Case of ‘Hollyweed’ prankster will be presented to prosecutors, police say


Days after a Pomona artist told reporters that he altered the Hollywood sign to read “HOLLYWeeD,” Los Angeles police detectives say they plan to submit their case to the Los Angeles County district attorney for possible prosecution.

LAPD Officer Liliana Preciado said Wednesday that investigators were “talking to a person” in connection with the trespassing case, but declined to name the person. Preciado said detectives would not arrest the prankster on suspicion of trespassing, but would instead present their findings to the district attorney’s office. Prosecutors will then decide whether or not to file charges, she said.

Artist Zach Fernandez, who calls himself “Jesus Hands,” told Vice that he and his “creative partner/former wife, Sarah Fern,” were responsible for the prank. Dressed in camouflage, Fernandez used a rope to swing around the letters, he said, and used clamps to clip sheets of fabric and photographs to them. The entire act took about two hours, he told Vice.


Fern told the online magazine that they “mapped it out together and double checked measurements and everything.”

“We did it on a budget and were very resourceful about it,” she told Vice.

Police said surveillance footage showed a man dressed in black, tactical-style gear scaling the sign’s ladders and hanging tarps over the O’s to change them to E’s at 3 a.m. Sunday. One of the tarps was decorated with a peace sign, and another with a heart.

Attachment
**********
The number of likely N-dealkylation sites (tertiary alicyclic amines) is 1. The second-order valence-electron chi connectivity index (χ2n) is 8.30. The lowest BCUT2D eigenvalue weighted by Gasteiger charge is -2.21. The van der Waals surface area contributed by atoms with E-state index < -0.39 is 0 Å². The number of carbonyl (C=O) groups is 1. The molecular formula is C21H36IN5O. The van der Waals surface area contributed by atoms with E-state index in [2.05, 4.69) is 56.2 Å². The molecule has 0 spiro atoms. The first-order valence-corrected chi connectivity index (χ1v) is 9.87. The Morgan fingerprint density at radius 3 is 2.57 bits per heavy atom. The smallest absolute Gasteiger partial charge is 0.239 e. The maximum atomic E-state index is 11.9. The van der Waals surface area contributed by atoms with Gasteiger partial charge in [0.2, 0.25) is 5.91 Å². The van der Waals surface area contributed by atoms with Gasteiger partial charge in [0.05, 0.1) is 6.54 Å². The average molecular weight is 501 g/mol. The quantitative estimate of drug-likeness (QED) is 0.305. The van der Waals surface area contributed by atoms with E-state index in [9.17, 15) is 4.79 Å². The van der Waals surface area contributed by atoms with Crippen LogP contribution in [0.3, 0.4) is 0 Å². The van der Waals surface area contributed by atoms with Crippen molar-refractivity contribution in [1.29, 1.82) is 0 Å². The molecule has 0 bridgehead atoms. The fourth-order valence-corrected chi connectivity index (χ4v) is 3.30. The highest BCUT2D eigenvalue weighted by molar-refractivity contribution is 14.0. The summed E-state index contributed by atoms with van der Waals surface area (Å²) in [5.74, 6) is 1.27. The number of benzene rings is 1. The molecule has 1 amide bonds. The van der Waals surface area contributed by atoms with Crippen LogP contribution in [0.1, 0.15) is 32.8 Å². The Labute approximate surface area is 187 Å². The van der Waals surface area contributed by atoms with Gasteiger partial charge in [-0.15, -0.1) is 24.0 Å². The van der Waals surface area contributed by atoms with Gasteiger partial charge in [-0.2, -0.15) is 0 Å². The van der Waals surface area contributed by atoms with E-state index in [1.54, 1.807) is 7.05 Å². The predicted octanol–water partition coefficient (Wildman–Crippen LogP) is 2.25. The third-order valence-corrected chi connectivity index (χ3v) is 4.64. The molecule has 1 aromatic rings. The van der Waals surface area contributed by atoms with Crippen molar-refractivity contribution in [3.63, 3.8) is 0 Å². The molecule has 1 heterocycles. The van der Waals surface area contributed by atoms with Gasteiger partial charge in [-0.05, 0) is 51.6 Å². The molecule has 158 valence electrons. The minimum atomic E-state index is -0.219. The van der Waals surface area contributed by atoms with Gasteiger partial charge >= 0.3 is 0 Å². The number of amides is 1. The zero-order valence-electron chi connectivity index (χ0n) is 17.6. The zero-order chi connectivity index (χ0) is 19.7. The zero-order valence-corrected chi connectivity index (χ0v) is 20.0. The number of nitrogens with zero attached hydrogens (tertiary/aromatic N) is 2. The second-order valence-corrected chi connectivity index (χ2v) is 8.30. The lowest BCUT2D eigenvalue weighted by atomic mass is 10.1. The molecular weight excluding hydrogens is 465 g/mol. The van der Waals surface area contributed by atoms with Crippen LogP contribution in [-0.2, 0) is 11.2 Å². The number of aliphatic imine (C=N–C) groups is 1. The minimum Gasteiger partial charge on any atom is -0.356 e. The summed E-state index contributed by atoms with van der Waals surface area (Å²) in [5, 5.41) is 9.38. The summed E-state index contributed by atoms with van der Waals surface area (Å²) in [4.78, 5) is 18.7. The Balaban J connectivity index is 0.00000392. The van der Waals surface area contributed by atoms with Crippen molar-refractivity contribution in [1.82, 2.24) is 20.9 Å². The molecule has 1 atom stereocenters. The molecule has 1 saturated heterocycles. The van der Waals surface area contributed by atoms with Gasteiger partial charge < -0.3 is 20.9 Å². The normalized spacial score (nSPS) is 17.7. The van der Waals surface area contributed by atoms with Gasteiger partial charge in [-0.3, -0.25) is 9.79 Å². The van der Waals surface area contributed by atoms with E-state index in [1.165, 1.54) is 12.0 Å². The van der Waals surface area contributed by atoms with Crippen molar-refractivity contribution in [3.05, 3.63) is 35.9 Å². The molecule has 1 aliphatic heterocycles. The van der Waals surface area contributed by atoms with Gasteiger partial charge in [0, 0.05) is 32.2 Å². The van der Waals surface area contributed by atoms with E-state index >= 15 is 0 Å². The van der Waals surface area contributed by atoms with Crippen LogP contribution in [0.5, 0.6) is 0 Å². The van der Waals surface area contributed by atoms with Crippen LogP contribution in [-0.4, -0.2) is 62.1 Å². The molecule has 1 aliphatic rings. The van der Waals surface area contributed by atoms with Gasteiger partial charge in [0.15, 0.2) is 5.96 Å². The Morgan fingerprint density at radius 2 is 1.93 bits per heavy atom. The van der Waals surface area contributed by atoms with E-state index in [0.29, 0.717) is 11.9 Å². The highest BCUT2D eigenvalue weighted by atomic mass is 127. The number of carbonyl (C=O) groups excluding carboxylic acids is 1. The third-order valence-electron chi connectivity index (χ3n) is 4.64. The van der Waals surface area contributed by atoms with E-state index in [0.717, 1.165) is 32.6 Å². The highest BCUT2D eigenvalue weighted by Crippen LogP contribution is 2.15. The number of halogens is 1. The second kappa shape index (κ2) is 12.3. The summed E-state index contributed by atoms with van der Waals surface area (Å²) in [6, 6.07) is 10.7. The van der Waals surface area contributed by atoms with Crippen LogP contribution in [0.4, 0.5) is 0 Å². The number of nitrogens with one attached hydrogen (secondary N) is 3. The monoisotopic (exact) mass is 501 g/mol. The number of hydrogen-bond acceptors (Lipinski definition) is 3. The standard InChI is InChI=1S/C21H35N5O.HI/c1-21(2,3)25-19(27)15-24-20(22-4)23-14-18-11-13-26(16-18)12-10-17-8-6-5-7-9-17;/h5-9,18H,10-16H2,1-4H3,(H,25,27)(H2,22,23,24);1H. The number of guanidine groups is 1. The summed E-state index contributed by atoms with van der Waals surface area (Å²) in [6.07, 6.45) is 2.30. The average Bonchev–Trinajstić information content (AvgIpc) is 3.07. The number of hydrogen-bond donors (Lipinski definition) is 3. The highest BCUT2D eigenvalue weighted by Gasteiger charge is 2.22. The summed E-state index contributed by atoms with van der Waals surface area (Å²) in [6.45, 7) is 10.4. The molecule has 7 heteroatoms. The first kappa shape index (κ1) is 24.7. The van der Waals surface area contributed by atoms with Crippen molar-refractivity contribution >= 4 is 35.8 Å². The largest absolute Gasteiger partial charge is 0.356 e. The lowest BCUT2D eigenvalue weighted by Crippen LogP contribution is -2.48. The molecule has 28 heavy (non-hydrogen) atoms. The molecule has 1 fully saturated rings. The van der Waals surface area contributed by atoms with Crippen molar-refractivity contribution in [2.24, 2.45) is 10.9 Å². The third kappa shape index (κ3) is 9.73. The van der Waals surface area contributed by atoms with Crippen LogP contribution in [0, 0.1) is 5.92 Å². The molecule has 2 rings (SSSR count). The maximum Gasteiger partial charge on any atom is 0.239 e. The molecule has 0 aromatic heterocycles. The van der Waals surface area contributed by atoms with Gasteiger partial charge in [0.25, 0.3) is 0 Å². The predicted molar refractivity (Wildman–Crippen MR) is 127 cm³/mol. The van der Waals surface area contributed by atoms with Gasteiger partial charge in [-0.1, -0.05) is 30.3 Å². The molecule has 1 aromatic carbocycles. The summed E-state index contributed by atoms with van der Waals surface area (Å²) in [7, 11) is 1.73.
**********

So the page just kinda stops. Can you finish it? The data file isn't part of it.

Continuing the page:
Following the prank, the Hollywood Sign Trust, the agency that maintains and secures the site, said it planned to boost security.

The couple said the prank was an homage to Daniel Finegood, a Cal State Northridge student who pulled off the same act on New Year’s Day in 1976.

Finegood scaled Mt. Lee with $50 worth of curtains and changed the sign to coincide with the first day that California classified possession of up to one ounce of marijuana as a misdemeanor, rather than a felony.

The couple said they also drew inspiration from the divisive election, saying they hoped the piece brought conversation and positivity.

Fern and Fernandez said they aware they could face consequences for revealing their identifies. But Fern told Vice, “We’re OK with that.”

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